Humanities: Speak Begins & Teams Work

On Wednesday, we experienced a thematic scavenger hunt to get ready for Speak.  Each team needed to find visual representations of the thematic ideas listed on this Google doc. After taking pictures of those visual representations or symbols, those pictures needed to be turned into a Google Presentation or Keynote.  Each slide needed a brief paragraph of rationale, explaining your group’s thinking.

These thematic ideas have HUGE presence in Speak, though they are not the only ones.  We will continue to build upon this list as we read and learn more about what it means to identify and develop a theme.

On Thursday, there was some time to finish off those slideshows.

Teams were also assigned the first section of the novel and provided a graphic organizer to complete.  That graphic organizer is due on Friday as a second one is coming along then.

We also introduced a new form of assessment for group work.  At the end of each class, you will be expected to blog about how well you and your group worked during class, being quite specific.  These count as academic initiative grades.

After a fairly short explanation period, we headed off to the food fourt, spread out, and got to work.


Humanities: Investigating the Issues

Tuesday, October 30th, the day started with a dive into Roots #5.  There will be a quiz next Thursday, November 8th, covering Roots 1 – 5 — that’s 50 words for which folks will be held responsible.  That’s a lot — and totally doable if folks study wisely and not all at once.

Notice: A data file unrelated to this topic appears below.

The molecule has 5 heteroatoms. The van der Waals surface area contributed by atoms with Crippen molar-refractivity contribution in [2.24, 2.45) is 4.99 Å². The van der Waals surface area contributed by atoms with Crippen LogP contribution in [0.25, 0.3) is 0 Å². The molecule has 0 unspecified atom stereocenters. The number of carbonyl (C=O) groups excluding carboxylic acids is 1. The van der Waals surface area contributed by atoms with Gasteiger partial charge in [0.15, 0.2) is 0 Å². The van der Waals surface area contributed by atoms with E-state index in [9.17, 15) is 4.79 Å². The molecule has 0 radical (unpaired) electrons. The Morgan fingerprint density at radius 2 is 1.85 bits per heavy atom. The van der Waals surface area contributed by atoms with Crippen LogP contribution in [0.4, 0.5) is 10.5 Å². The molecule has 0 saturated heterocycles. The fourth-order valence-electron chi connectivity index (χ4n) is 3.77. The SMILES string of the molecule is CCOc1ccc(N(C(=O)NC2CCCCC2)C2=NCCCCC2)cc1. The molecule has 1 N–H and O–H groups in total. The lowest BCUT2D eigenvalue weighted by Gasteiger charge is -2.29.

Election Issues Frontloading Activity

To quote Mr. Dunbar from today’s step-by-step e-mail:

Today, you will be completing the attached PDF (using the comment/sticky note feature in Preview).
  1. On the PDF, there are issues in the Presidential election down the left-hand side. Each issue has a link to information. Use the information to fill out the first two empty boxes.
  2. (may be done in pairs) The first empty box is looking for “what is the issue?” — Basically, what does the issue mean? Why are we talking about it?
  3. (may be done in pairs) The second empty box is looking for “what are the sides?” — What we want here are the different opinions one might have on the issue. For example, on Global Warming one viewpoint might be that it’s not a problem (that humans created) and we should keep doing what we’re doing. However, the other viewpoint might be that it is a problem and we need to take these steps (list examples of steps).
  4. (must be done alone) The third empty box is looking for “where do I side?” on this issue — What we want here is your opinion on the issue. With which viewpoint do you agree? Why?
  5. (may be done in pairs and/or alone) The fourth/final empty box is looking for “any questions I still have?” on this issue — What we want here are some questions that you still have regarding the issue. For example, do you need more information OR does the information you have leave out a viewpoint that makes sense to you? Why isn’t that viewpoint talked about more?
It couldn’t be much more laid out than this.
Quarter ends on Friday.  Folks should get that work in.